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Computational design of faster rotating second-generation light-driven molecular motors by control of steric effects
Linköping University, Department of Physics, Chemistry and Biology, Theoretical Chemistry. Linköping University, Faculty of Science & Engineering.
Linköping University, Department of Physics, Chemistry and Biology, Theoretical Chemistry. Linköping University, Faculty of Science & Engineering. Jining University, Peoples R China.
Linköping University, Department of Physics, Chemistry and Biology, Theoretical Chemistry. Linköping University, Faculty of Science & Engineering.
2015 (English)In: Physical Chemistry, Chemical Physics - PCCP, ISSN 1463-9076, E-ISSN 1463-9084, Vol. 17, no 33, 21740-21751 p.Article in journal (Refereed) Published
Abstract [en]

We report a systematic computational investigation of the possibility to accelerate the rate-limiting thermal isomerizations of the rotary cycles of synthetic light-driven overcrowded alkene-based molecular motors through modulation of steric interactions. Choosing as a reference system a second-generation motor known to accomplish rotary motion in the MHz regime and using density functional theory methods, we propose a three-step mechanism for the thermal isomerizations of this motor and show that variation of the steric bulkiness of the substituent at the stereocenter can reduce the (already small) free-energy barrier of the rate-determining step by a further 15-17 kJ mol(-1). This finding holds promise for future motors of this kind to reach beyond the MHz regime. Furthermore, we demonstrate and explain why one particular step is kinetically favored by decreasing and another step is kinetically favored by increasing the steric bulkiness of this substituent, and identify a possible back reaction capable of impeding the rotary rate.

Place, publisher, year, edition, pages
Royal Society of Chemistry , 2015. Vol. 17, no 33, 21740-21751 p.
National Category
Chemical Sciences
Identifiers
URN: urn:nbn:se:liu:diva-121153DOI: 10.1039/c5cp02303cISI: 000359596600080PubMedID: 26234787OAI: oai:DiVA.org:liu-121153DiVA: diva2:852225
Note

Funding Agencies|Linkoping University; Swedish Research Council; Olle Engkvist Foundation; Wenner-Gren Foundations; NSFC [11404141]; National Supercomputer Centre (NSC) in Linkoping

Available from: 2015-09-08 Created: 2015-09-08 Last updated: 2017-12-04
In thesis
1. Computational Design of Molecular Motors and Excited-State Studies of Organic Chromophores
Open this publication in new window or tab >>Computational Design of Molecular Motors and Excited-State Studies of Organic Chromophores
2016 (English)Doctoral thesis, comprehensive summary (Other academic)
Abstract [en]

This thesis presents computational quantum chemical studies of molecular motors and excited electronic states of organic chromophores.

The first and major part of the thesis is concerned with the design of light-driven rotary molecular motors. These are molecules that absorb light energy and convert it into 360° unidirectional rotary motion around a double bond connecting two molecular halves. In order to facilitate potential applications of molecular motors in nanotechnology, such as in molecular transport or in development of materials with photo-controllable properties, it is critical to optimize the rates and efficiencies of the chemical reactions that produce the rotary motion. To this end, computational methods are in this thesis used to study two different classes of molecular motors.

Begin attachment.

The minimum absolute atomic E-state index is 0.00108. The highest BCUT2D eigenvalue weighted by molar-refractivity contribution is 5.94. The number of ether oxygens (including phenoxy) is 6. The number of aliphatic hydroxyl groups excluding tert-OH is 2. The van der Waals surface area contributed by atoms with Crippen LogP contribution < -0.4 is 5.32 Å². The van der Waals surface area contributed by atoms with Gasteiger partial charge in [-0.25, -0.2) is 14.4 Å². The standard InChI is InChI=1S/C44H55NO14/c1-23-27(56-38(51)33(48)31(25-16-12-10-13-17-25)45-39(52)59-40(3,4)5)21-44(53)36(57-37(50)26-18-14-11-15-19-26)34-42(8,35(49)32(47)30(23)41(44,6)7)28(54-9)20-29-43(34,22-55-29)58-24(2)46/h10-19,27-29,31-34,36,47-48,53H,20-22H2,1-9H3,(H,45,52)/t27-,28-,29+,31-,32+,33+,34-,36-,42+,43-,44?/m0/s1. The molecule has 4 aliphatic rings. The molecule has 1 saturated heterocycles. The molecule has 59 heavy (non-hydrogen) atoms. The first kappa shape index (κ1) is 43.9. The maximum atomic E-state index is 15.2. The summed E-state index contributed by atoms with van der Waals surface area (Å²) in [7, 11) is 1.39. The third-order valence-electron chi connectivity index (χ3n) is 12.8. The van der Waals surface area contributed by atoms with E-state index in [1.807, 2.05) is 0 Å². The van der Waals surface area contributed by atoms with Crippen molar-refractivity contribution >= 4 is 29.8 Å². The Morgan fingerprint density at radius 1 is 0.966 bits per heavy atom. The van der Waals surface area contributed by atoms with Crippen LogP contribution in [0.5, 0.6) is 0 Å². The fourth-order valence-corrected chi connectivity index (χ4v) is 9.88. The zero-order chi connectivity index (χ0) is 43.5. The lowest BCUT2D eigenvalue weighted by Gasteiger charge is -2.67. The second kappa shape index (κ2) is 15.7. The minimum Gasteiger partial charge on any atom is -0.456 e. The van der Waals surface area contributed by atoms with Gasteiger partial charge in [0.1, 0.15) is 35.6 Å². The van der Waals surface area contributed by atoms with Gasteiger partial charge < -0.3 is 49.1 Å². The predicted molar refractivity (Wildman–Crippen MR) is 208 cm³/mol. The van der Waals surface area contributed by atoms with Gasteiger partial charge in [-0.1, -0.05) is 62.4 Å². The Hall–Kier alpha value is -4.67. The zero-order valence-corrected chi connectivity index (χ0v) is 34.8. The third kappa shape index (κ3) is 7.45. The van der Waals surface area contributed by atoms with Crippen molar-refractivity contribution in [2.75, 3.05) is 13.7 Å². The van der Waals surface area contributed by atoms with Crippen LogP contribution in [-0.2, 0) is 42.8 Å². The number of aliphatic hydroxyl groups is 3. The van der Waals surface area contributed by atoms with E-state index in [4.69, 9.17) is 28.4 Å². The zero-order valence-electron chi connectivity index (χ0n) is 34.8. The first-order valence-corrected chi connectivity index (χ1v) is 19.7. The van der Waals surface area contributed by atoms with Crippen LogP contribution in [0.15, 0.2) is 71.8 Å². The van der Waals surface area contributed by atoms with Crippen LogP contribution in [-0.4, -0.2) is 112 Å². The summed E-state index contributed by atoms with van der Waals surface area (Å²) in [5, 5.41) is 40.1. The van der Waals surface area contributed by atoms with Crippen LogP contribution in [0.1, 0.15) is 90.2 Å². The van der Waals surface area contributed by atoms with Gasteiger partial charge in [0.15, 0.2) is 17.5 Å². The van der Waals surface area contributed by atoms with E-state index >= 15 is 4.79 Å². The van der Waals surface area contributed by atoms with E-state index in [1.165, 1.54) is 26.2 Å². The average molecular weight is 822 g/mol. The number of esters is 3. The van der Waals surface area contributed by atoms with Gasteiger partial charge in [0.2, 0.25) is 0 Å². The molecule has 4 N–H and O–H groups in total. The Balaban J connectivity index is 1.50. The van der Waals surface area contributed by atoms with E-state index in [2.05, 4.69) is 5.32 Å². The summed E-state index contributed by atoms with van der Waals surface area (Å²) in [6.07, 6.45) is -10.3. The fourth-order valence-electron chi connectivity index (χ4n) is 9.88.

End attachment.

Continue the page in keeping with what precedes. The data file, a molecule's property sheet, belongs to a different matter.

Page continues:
The first class encompasses the sterically overcrowded alkenes developed by Ben Feringa, co-recipient of the 2016 Nobel Prize in Chemistry. The rotary cycles of these motors involve two photoisomerization and two thermal isomerization steps, where the latter are the ones that limit the attainable rotational frequencies. In the thesis, several new motors of this type are proposed by identifying steric, electronic and conformational approaches to accelerate the thermal isomerizations. The second class contains motors that incorporate a protonated Schiff base and are capable to achieve higher photoisomerization rates than overcrowded alkene-based motors. In the thesis, a new motor of this type is proposed that produces unidirectional rotary motion by means of two photochemical steps alone. Also, this motor lacks both a stereocenter and helical motifs, which are key features of almost all synthetic rotary motors developed to date.

The second part of the thesis focuses on the design and assessment of composite computational procedures for modeling excited electronic states of organic chromophores. In particular, emphasis is put on developing procedures that facilitate the calculations of accurate 0−0 excitation energies of such compounds in a cost-effective way by combining quantum chemical methods with different accuracies.

Place, publisher, year, edition, pages
Linköping: Linköping University Electronic Press, 2016. 64 p.
Series
Linköping Studies in Science and Technology. Dissertations, ISSN 0345-7524 ; 1794
National Category
Theoretical Chemistry Organic Chemistry Chemical Sciences
Identifiers
urn:nbn:se:liu:diva-132611 (URN)10.3384/diss.diva-132611 (DOI)9789176856741 (ISBN)
Public defence
2016-12-15, Schrödinger (E324), Fysikhuset, Campus Valla, Linköping, 13:15 (English)
Opponent
Supervisors
Available from: 2016-11-16 Created: 2016-11-16 Last updated: 2016-11-17Bibliographically approved

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